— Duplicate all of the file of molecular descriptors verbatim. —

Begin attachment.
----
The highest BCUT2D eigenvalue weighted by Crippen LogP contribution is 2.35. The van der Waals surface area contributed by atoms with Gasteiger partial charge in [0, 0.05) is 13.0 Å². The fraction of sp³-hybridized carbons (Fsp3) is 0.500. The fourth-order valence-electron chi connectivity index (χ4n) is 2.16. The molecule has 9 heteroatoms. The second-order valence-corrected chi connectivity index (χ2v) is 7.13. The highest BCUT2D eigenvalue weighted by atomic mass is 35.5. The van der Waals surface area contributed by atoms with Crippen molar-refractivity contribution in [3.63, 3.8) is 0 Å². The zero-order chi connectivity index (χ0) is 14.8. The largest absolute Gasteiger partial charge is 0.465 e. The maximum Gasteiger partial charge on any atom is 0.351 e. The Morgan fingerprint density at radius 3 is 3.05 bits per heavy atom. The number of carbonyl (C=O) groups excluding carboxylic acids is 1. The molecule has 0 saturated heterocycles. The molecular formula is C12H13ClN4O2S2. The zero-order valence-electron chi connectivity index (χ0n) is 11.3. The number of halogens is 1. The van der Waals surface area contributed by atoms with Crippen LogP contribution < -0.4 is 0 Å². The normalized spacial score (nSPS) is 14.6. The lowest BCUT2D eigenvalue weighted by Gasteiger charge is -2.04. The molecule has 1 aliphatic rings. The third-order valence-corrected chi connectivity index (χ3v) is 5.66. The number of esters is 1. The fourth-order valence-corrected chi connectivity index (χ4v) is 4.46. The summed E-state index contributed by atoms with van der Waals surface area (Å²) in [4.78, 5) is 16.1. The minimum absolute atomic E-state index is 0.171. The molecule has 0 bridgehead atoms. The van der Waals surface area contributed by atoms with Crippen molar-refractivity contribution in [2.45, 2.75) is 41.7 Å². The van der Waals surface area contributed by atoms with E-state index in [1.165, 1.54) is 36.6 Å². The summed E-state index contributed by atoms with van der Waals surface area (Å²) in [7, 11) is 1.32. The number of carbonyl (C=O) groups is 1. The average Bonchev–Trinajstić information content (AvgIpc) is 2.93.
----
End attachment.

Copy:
The highest BCUT2D eigenvalue weighted by Crippen LogP contribution is 2.35. The van der Waals surface area contributed by atoms with Gasteiger partial charge in [0, 0.05) is 13.0 Å². The fraction of sp³-hybridized carbons (Fsp3) is 0.500. The fourth-order valence-electron chi connectivity index (χ4n) is 2.16. The molecule has 9 heteroatoms. The second-order valence-corrected chi connectivity index (χ2v) is 7.13. The highest BCUT2D eigenvalue weighted by atomic mass is 35.5. The van der Waals surface area contributed by atoms with Crippen molar-refractivity contribution in [3.63, 3.8) is 0 Å². The zero-order chi connectivity index (χ0) is 14.8. The largest absolute Gasteiger partial charge is 0.465 e. The maximum Gasteiger partial charge on any atom is 0.351 e. The Morgan fingerprint density at radius 3 is 3.05 bits per heavy atom. The number of carbonyl (C=O) groups excluding carboxylic acids is 1. The molecule has 0 saturated heterocycles. The molecular formula is C12H13ClN4O2S2. The zero-order valence-electron chi connectivity index (χ0n) is 11.3. The number of halogens is 1. The van der Waals surface area contributed by atoms with Crippen LogP contribution < -0.4 is 0 Å². The normalized spacial score (nSPS) is 14.6. The lowest BCUT2D eigenvalue weighted by Gasteiger charge is -2.04. The molecule has 1 aliphatic rings. The third-order valence-corrected chi connectivity index (χ3v) is 5.66. The number of esters is 1. The fourth-order valence-corrected chi connectivity index (χ4v) is 4.46. The summed E-state index contributed by atoms with van der Waals surface area (Å²) in [4.78, 5) is 16.1. The minimum absolute atomic E-state index is 0.171. The molecule has 0 bridgehead atoms. The van der Waals surface area contributed by atoms with Crippen molar-refractivity contribution in [2.45, 2.75) is 41.7 Å². The van der Waals surface area contributed by atoms with E-state index in [1.165, 1.54) is 36.6 Å². The summed E-state index contributed by atoms with van der Waals surface area (Å²) in [7, 11) is 1.32. The number of carbonyl (C=O) groups is 1. The average Bonchev–Trinajstić information content (AvgIpc) is 2.93.